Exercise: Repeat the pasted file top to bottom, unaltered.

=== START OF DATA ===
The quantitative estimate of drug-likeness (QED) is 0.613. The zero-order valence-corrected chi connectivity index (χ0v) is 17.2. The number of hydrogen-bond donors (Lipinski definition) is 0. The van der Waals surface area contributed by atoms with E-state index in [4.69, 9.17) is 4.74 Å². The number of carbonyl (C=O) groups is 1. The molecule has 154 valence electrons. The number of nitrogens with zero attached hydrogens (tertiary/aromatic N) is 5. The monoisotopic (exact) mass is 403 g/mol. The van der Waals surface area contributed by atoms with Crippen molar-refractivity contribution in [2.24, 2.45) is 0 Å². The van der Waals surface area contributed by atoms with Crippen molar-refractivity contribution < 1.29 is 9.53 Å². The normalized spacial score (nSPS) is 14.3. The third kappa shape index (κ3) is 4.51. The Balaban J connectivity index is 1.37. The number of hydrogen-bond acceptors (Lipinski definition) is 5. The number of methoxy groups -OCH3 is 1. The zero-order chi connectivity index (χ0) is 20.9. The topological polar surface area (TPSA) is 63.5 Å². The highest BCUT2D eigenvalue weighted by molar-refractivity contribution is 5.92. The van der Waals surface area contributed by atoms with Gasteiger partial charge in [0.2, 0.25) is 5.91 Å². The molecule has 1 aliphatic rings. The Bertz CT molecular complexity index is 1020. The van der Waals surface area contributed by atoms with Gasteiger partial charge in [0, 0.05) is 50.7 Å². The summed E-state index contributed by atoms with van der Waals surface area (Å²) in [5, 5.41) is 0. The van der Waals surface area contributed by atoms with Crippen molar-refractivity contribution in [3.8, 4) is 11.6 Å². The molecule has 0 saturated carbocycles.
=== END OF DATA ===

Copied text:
The quantitative estimate of drug-likeness (QED) is 0.613. The zero-order valence-corrected chi connectivity index (χ0v) is 17.2. The number of hydrogen-bond donors (Lipinski definition) is 0. The van der Waals surface area contributed by atoms with E-state index in [4.69, 9.17) is 4.74 Å². The number of carbonyl (C=O) groups is 1. The molecule has 154 valence electrons. The number of nitrogens with zero attached hydrogens (tertiary/aromatic N) is 5. The monoisotopic (exact) mass is 403 g/mol. The van der Waals surface area contributed by atoms with Crippen molar-refractivity contribution in [2.24, 2.45) is 0 Å². The van der Waals surface area contributed by atoms with Crippen molar-refractivity contribution < 1.29 is 9.53 Å². The normalized spacial score (nSPS) is 14.3. The third kappa shape index (κ3) is 4.51. The Balaban J connectivity index is 1.37. The number of hydrogen-bond acceptors (Lipinski definition) is 5. The number of methoxy groups -OCH3 is 1. The zero-order chi connectivity index (χ0) is 20.9. The topological polar surface area (TPSA) is 63.5 Å². The highest BCUT2D eigenvalue weighted by molar-refractivity contribution is 5.92. The van der Waals surface area contributed by atoms with Gasteiger partial charge in [0.2, 0.25) is 5.91 Å². The molecule has 1 aliphatic rings. The Bertz CT molecular complexity index is 1020. The van der Waals surface area contributed by atoms with Gasteiger partial charge in [0, 0.05) is 50.7 Å². The summed E-state index contributed by atoms with van der Waals surface area (Å²) in [5, 5.41) is 0. The van der Waals surface area contributed by atoms with Crippen molar-refractivity contribution in [3.8, 4) is 11.6 Å². The molecule has 0 saturated carbocycles.